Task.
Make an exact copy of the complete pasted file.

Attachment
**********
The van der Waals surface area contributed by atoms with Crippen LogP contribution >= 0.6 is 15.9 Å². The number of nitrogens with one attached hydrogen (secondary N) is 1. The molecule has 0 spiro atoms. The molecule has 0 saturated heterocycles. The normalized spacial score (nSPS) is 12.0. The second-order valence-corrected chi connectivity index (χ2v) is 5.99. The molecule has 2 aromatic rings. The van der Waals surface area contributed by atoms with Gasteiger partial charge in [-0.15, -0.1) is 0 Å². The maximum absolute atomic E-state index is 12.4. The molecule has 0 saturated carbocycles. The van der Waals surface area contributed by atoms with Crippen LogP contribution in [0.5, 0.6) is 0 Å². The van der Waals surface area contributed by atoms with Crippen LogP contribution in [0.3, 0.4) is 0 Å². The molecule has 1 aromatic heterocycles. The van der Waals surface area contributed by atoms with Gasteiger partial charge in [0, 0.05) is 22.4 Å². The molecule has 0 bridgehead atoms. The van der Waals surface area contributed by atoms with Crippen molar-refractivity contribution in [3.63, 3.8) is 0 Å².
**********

The van der Waals surface area contributed by atoms with Crippen LogP contribution >= 0.6 is 15.9 Å². The number of nitrogens with one attached hydrogen (secondary N) is 1. The molecule has 0 spiro atoms. The molecule has 0 saturated heterocycles. The normalized spacial score (nSPS) is 12.0. The second-order valence-corrected chi connectivity index (χ2v) is 5.99. The molecule has 2 aromatic rings. The van der Waals surface area contributed by atoms with Gasteiger partial charge in [-0.15, -0.1) is 0 Å². The maximum absolute atomic E-state index is 12.4. The molecule has 0 saturated carbocycles. The van der Waals surface area contributed by atoms with Crippen LogP contribution in [0.5, 0.6) is 0 Å². The van der Waals surface area contributed by atoms with Crippen LogP contribution in [0.3, 0.4) is 0 Å². The molecule has 1 aromatic heterocycles. The van der Waals surface area contributed by atoms with Gasteiger partial charge in [0, 0.05) is 22.4 Å². The molecule has 0 bridgehead atoms. The van der Waals surface area contributed by atoms with Crippen molar-refractivity contribution in [3.63, 3.8) is 0 Å².